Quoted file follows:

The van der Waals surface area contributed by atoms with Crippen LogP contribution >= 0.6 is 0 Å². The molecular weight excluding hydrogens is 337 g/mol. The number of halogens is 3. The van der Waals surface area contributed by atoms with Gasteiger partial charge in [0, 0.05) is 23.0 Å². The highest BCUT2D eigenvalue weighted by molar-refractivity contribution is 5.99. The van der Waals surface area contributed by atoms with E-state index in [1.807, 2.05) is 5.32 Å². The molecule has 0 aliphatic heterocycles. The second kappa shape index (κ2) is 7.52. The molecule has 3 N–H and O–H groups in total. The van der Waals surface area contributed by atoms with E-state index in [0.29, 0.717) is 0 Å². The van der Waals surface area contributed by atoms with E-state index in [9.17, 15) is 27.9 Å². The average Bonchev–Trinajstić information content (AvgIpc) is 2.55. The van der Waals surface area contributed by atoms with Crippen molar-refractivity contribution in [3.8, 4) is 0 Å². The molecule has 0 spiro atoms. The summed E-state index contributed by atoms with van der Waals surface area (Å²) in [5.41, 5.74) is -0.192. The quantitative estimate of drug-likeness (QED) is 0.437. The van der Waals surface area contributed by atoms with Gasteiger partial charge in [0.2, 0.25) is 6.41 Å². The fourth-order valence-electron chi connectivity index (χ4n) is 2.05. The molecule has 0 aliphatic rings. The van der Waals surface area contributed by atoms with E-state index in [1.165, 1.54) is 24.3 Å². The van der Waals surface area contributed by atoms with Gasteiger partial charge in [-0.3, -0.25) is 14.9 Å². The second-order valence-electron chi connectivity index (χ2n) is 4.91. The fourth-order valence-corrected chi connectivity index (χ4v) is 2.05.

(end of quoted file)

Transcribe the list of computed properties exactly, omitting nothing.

The van der Waals surface area contributed by atoms with Crippen LogP contribution >= 0.6 is 0 Å². The molecular weight excluding hydrogens is 337 g/mol. The number of halogens is 3. The van der Waals surface area contributed by atoms with Gasteiger partial charge in [0, 0.05) is 23.0 Å². The highest BCUT2D eigenvalue weighted by molar-refractivity contribution is 5.99. The van der Waals surface area contributed by atoms with E-state index in [1.807, 2.05) is 5.32 Å². The molecule has 0 aliphatic heterocycles. The second kappa shape index (κ2) is 7.52. The molecule has 3 N–H and O–H groups in total. The van der Waals surface area contributed by atoms with E-state index in [0.29, 0.717) is 0 Å². The van der Waals surface area contributed by atoms with E-state index in [9.17, 15) is 27.9 Å². The average Bonchev–Trinajstić information content (AvgIpc) is 2.55. The van der Waals surface area contributed by atoms with Crippen molar-refractivity contribution in [3.8, 4) is 0 Å². The molecule has 0 spiro atoms. The summed E-state index contributed by atoms with van der Waals surface area (Å²) in [5.41, 5.74) is -0.192. The quantitative estimate of drug-likeness (QED) is 0.437. The van der Waals surface area contributed by atoms with Gasteiger partial charge in [0.2, 0.25) is 6.41 Å². The fourth-order valence-electron chi connectivity index (χ4n) is 2.05. The molecule has 0 aliphatic rings. The van der Waals surface area contributed by atoms with E-state index in [1.165, 1.54) is 24.3 Å². The van der Waals surface area contributed by atoms with Gasteiger partial charge in [-0.3, -0.25) is 14.9 Å². The second-order valence-electron chi connectivity index (χ2n) is 4.91. The fourth-order valence-corrected chi connectivity index (χ4v) is 2.05.